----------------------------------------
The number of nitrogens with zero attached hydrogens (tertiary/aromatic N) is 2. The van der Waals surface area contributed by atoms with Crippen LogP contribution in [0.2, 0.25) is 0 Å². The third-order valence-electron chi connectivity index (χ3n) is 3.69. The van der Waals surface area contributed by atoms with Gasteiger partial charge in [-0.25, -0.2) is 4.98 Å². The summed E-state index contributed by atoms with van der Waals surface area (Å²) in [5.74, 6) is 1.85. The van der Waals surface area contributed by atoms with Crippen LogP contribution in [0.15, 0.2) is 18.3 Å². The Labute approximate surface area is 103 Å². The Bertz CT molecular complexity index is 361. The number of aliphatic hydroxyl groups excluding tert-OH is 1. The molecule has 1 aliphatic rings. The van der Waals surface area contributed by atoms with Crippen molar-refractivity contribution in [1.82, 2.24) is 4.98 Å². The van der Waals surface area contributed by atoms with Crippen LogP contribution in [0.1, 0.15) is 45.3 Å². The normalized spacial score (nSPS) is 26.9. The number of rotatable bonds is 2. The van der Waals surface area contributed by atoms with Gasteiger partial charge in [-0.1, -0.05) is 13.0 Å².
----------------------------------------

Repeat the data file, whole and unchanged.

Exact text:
The number of nitrogens with zero attached hydrogens (tertiary/aromatic N) is 2. The van der Waals surface area contributed by atoms with Crippen LogP contribution in [0.2, 0.25) is 0 Å². The third-order valence-electron chi connectivity index (χ3n) is 3.69. The van der Waals surface area contributed by atoms with Gasteiger partial charge in [-0.25, -0.2) is 4.98 Å². The summed E-state index contributed by atoms with van der Waals surface area (Å²) in [5.74, 6) is 1.85. The van der Waals surface area contributed by atoms with Crippen LogP contribution in [0.15, 0.2) is 18.3 Å². The Labute approximate surface area is 103 Å². The Bertz CT molecular complexity index is 361. The number of aliphatic hydroxyl groups excluding tert-OH is 1. The molecule has 1 aliphatic rings. The van der Waals surface area contributed by atoms with Crippen molar-refractivity contribution in [1.82, 2.24) is 4.98 Å². The van der Waals surface area contributed by atoms with Crippen LogP contribution in [0.1, 0.15) is 45.3 Å². The normalized spacial score (nSPS) is 26.9. The number of rotatable bonds is 2. The van der Waals surface area contributed by atoms with Gasteiger partial charge in [-0.1, -0.05) is 13.0 Å².